I'm Parker.

The power of bashrc.d

Booting a new shell had gotten slow. Opening a new Terminal window was getting tedious. I decided it was time to finally solve this.

I found a wonderful blog post entitled “Even faster bash startup”, in which the author tackled this same problem.

They started with the hyperfine utility to benchmark the login:

$ hyperfine -i 'bash -l'
Benchmark #1: bash -l
  Time (mean ± σ):      1.242 s ±  0.089 s    [User: 648.1 ms, System: 559.0 ms]
  Range (min … max):    1.129 s …  1.415 s    10 runs

Almost 1.5 seconds for bash to login on my machine. But how can you determine what exactly is taking up this time?

The real “Eureka!” moment from this post is under the title “death by a thousand cuts”:

My .bashrc is split into several smaller parts in ~/.bashrc.d, so I can profile these and see if anything stands out.

Genius. I followed suit and created a ~/.bashrc.d directory (saved in my dotfiles repo of course) and split up the contents of my .bashrc file into discrete files. My ~/.bashrc file became largely setting up the benchmarking and sourcing other files. I could then run __bashrc_bench=1 . ~/.bashrc:

$ __bashrc_bench=1 . ~/.bashrc
/Users/parker/.bashrc.d/10_env.sh: 0.001
/Users/parker/.bashrc.d/20_history.sh: 0.000
/Users/parker/.bashrc.d/30_prompt.sh: 0.000
/Users/parker/.bashrc.d/40_completion.sh /usr/local/opt/fzf/shell/key-bindings.bash: 0.001
/Users/parker/.bashrc.d/40_completion.sh: 0.001
/Users/parker/.bashrc.d/41_brew_completion.sh /usr/local/etc/bash_completion.d/brew: 0.005
/Users/parker/.bashrc.d/41_brew_completion.sh /usr/local/etc/bash_completion.d/cheat.bash: 0.000
/Users/parker/.bashrc.d/41_brew_completion.sh /usr/local/etc/bash_completion.d/fd.bash: 0.001
/Users/parker/.bashrc.d/41_brew_completion.sh /usr/local/etc/bash_completion.d/gh: 0.015
/Users/parker/.bashrc.d/41_brew_completion.sh /usr/local/etc/bash_completion.d/git-completion.bash: 0.010
/Users/parker/.bashrc.d/41_brew_completion.sh /usr/local/etc/bash_completion.d/git-prompt.sh: 0.002
/Users/parker/.bashrc.d/41_brew_completion.sh /usr/local/etc/bash_completion.d/rg.bash: 0.001
/Users/parker/.bashrc.d/41_brew_completion.sh /usr/local/etc/bash_completion.d/youtube-dl.bash-completion: 0.000
/Users/parker/.bashrc.d/41_brew_completion.sh /usr/local/share/autojump/autojump.bash: 0.013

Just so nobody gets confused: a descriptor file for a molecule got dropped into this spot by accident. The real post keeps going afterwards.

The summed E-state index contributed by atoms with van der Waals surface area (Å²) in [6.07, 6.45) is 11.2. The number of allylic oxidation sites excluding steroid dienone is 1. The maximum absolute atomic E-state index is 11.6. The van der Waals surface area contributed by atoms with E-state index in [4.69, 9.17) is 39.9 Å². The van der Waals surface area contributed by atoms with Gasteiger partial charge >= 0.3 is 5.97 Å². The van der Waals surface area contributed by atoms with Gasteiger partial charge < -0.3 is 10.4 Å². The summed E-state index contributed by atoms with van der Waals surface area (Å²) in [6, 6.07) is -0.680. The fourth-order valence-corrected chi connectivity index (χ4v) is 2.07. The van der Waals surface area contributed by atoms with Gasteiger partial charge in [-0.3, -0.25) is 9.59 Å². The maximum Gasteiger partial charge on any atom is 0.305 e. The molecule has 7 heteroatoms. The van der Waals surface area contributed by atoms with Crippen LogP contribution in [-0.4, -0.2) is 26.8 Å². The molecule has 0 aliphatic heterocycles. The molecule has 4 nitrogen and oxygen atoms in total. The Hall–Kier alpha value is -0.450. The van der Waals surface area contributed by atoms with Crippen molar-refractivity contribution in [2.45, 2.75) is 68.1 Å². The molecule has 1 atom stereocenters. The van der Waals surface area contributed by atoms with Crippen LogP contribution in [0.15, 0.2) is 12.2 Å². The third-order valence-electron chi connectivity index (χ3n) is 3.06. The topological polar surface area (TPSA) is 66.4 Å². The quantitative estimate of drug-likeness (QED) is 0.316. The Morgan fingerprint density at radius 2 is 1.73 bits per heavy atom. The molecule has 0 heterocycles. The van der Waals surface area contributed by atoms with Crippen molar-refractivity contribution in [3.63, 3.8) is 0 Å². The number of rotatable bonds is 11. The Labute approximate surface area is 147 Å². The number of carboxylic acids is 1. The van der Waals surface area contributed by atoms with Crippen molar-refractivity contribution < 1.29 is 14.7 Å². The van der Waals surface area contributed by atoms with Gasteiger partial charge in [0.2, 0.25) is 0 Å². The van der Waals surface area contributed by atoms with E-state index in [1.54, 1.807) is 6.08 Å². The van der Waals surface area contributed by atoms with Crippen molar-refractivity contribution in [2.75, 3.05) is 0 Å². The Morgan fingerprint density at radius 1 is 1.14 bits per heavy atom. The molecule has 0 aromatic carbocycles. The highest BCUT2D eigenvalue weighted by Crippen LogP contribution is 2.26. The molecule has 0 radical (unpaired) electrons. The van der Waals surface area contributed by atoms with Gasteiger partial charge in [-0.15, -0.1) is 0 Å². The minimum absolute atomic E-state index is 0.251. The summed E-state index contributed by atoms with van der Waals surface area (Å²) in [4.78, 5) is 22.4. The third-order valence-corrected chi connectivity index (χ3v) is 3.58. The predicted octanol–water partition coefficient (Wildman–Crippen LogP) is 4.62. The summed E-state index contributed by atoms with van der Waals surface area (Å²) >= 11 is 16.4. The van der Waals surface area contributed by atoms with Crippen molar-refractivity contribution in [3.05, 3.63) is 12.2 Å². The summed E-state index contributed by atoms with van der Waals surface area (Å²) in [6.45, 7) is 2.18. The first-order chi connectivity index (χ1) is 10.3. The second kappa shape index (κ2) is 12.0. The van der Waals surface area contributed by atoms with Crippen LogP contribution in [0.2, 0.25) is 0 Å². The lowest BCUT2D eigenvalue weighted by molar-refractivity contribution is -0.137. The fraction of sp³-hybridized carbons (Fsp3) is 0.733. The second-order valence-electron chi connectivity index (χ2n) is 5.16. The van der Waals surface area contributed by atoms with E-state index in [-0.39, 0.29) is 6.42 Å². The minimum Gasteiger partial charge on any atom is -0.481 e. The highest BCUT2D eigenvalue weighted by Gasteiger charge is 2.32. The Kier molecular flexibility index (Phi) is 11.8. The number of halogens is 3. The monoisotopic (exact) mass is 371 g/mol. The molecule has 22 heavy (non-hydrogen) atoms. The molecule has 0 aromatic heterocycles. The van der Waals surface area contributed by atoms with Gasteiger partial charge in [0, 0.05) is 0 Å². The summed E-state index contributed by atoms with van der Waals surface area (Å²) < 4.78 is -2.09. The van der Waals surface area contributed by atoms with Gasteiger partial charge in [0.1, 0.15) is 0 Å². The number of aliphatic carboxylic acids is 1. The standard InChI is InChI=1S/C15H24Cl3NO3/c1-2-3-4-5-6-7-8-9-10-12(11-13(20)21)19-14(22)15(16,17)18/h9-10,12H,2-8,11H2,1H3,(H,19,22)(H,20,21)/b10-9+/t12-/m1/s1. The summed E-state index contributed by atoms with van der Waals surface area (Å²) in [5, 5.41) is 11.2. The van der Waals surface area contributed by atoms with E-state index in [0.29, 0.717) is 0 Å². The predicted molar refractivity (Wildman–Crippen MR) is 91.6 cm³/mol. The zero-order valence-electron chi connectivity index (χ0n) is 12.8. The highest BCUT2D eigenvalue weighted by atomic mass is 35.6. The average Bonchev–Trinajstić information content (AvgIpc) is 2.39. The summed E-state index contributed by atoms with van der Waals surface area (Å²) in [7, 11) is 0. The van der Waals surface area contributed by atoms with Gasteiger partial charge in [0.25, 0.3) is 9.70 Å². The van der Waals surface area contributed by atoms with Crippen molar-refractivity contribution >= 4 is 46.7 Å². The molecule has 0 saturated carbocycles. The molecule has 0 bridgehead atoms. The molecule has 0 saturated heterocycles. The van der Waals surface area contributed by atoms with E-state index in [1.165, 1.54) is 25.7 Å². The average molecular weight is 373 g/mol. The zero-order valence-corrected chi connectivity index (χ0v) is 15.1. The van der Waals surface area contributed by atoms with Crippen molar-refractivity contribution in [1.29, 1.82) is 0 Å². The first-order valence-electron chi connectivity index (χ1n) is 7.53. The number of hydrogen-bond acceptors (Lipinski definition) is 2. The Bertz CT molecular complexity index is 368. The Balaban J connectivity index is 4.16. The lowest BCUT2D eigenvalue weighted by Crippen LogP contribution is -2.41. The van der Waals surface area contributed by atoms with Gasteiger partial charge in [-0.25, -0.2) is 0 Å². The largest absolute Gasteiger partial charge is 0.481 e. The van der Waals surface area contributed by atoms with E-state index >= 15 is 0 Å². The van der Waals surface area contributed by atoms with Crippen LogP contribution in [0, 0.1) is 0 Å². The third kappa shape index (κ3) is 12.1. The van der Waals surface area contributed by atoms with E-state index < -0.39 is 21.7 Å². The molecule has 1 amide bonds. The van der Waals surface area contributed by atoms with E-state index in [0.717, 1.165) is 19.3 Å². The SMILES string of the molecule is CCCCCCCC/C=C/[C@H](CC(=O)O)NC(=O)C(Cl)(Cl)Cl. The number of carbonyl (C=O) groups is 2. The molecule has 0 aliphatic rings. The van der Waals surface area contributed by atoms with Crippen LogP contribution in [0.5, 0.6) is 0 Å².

/Users/parker/.bashrc.d/41_brew_completion.sh: 0.050
/Users/parker/.bashrc.d/50_aliases.sh: 0.004
/Users/parker/.bashrc.d/60_functions.sh: 0.000
/Users/parker/.bashrc.d/70_git_dotfiles.sh: 0.000
/Users/parker/.bashrc.d/80_fzf.sh: 0.000
/Users/parker/.bashrc.d/81_rbenv.sh /usr/local/opt/rbenv/completions/rbenv.bash: 0.000
/Users/parker/.bashrc.d/81_rbenv.sh: 1.068
/Users/parker/.bashrc.d/82_iterm2.sh: 0.000
/Users/parker/.bashrc.d/99_localrc.sh: 0.000

This is just from today. 15ms on the gh auto-completion, 13ms on the autojump completion, and… 1068ms on rbenv? It’s not from the rbenv bash completion, so it must be something in the script itself. This is almost 85% of the total bash boot time that we found earlier with hyperfine!

I recently found myself discussing the nuances of building openssl for rbenv ruby installations on macOS, and one of the maintainers of the ruby-build installation utility had recommended using the Homebrew-managed openssl, so I added the following line to my 81_rbenv.sh file:

export RUBY_CONFIGURE_OPTS="--with-openssl-dir=$(brew --prefix openssl)"

Hm, exporting a variable is extremely fast. How long does brew --prefix openssl take?

$ hyperfine 'brew --prefix openssl'
Benchmark #1: brew --prefix openssl
  Time (mean ± σ):      1.063 s ±  0.019 s    [User: 561.5 ms, System: 478.6 ms]
  Range (min … max):    1.032 s …  1.094 s    10 runs

Yikes. That entire script’s time is just running brew! I wonder: could we hardcode this instead of calling brew?

$ brew --prefix openssl
$ ls -l /usr/local/opt/openssl*
lrwxr-xr-x  1 parker  admin  28 Apr  1 22:03 /usr/local/opt/openssl -> ../Cellar/openssl@1.1/1.1.1k
lrwxr-xr-x  1 parker  admin  28 Apr  1 22:03 /usr/local/opt/openssl@1.1 -> ../Cellar/openssl@1.1/1.1.1k

Yes! It looks like I could use either of those two paths instead. In order to be modular, it’s best to use a variable. How about $HOMEBREW_PREFIX? Thus, the line becomes:

export HOMEBREW_PREFIX="${HOMEBREW_PREFIX:="/usr/local"}"
export RUBY_CONFIGURE_OPTS="--with-openssl-dir=${HOMEBREW_PREFIX}/opt/openssl"

Does that fix our issue?

$ hyperfine -i 'bash -l'
Benchmark #1: bash -l
  Time (mean ± σ):      49.4 ms ±  10.2 ms    [User: 32.0 ms, System: 14.4 ms]
  Range (min … max):    42.0 ms … 117.3 ms    62 runs

50ms? Yes, that’s significantly better than 1200ms! This is a huge success, with many thanks to ~/.bashrc.d for making the benchmarking of each snippet so much easier.

Do you have a complicated ~/.bashrc or ~/.zshrc? Consider following this same method! It makes tracking down those pesky slow start-up scripts so much easier. Reusing this benchmarking code in bash is easy too – the combination of $TIMEFORMAT and time makes this a simple proposition. Profiling bash scripts of all shapes and sizes has never been so easy!